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The black cabinet : the untold story of African Americans and politics during the age of Roosevelt / Jill Watts.

Watts, Jill, 1958- (author.).

Available copies

  • 1 of 1 copy available at Sage Library System. (Show)
  • 1 of 1 copy available at Union County Public Libraries. (Show)
  • 1 of 1 copy available at Cook Memorial Library - La Grande .

Current holds

0 current holds with 1 total copy.

Summary:

"In 1932 in the midst of the Great Depression, Franklin Delano Roosevelt won the presidency with the help of key African American defectors from the Republican Party. At the time, most African Americans lived in poverty in the South, denied citizenship rights and terrorized by white violence. But Roosevelt's victory created the opportunity for a group of African American intellectuals and activists to join his administration as racial affairs experts. Known as the Black Cabinet, they organized themselves into an unofficial council. They innovated antidiscrimination policy, documented the New Deal's inequalities, led programs that lifted people out of poverty and paved the way for greater federal accountability to African Americans and a greater black presence in government. But the Black Cabinet never won official recognition from Roosevelt, and with his death, it disappeared from history. This is its story"--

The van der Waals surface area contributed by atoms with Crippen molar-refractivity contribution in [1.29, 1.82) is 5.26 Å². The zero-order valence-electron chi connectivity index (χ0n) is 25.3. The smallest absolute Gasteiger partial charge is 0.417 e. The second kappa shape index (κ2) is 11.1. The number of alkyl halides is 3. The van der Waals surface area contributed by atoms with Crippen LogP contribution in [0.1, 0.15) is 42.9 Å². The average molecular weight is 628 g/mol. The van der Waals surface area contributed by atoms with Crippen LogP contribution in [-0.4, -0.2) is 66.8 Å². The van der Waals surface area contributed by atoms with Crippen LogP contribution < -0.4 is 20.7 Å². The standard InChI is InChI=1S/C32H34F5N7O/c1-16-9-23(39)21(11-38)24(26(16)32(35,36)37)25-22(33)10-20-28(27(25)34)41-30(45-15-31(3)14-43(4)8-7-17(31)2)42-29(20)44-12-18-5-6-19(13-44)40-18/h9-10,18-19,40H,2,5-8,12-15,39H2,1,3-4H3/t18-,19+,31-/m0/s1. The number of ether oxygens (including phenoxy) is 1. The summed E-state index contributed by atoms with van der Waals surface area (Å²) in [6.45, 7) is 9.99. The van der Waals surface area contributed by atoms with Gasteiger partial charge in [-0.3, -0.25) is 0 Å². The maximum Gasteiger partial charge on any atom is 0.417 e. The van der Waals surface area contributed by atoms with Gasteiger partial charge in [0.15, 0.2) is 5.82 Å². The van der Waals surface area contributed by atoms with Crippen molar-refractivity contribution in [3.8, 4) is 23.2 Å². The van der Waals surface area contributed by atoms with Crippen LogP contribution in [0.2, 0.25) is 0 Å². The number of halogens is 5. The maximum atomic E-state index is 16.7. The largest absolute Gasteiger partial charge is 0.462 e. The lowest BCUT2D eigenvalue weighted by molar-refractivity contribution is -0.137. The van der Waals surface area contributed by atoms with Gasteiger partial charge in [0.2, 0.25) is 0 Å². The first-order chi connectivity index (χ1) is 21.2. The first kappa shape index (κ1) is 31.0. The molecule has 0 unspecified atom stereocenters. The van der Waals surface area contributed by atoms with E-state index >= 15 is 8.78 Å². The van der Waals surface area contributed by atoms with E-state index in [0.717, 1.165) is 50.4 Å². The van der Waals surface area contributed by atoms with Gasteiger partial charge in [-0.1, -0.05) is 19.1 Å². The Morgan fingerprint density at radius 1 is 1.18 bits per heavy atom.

Location Call Number / Copy Notes Barcode Shelving Location Circulation Modifier Age Hold Protection Active/Create Date Status Due Date
Cook Memorial Library - La Grande 323.119 W388 (Text) 35178001782328 Adult Non-Fiction Book Branch_Only_3months 07/09/2020 Available -

Record details

  • ISBN: 9780802129109
  • Physical Description: xix, 540 pages : illustrations ; 24 cm
  • Edition: First edition, First Grove Atlantic hardcover edition.
  • Publisher: New York : Grove Press, 2020.

Content descriptions

Bibliography, etc. Note:
Includes bibliographical references (pages 451-522) and index.
Summary, etc.:
"In 1932 in the midst of the Great Depression, Franklin Delano Roosevelt won the presidency with the help of key African American defectors from the Republican Party. At the time, most African Americans lived in poverty in the South, denied citizenship rights and terrorized by white violence. But Roosevelt's victory created the opportunity for a group of African American intellectuals and activists to join his administration as racial affairs experts. Known as the Black Cabinet, they organized themselves into an unofficial council. They innovated antidiscrimination policy, documented the New Deal's inequalities, led programs that lifted people out of poverty and paved the way for greater federal accountability to African Americans and a greater black presence in government. But the Black Cabinet never won official recognition from Roosevelt, and with his death, it disappeared from history. This is its story"-- Provided by publisher.
Subject: Roosevelt, Franklin D. (Franklin Delano), 1882-1945 > Relations with African Americans.
African Americans > Politics and government > 20th century.
United States > Race relations > Political aspects > 20th century.
African Americans > Economic conditions > 20th century.
African Americans > Legal status, laws, etc. > History > 20th century.
United States > Politics and government > 1933-1945.

Additional Resources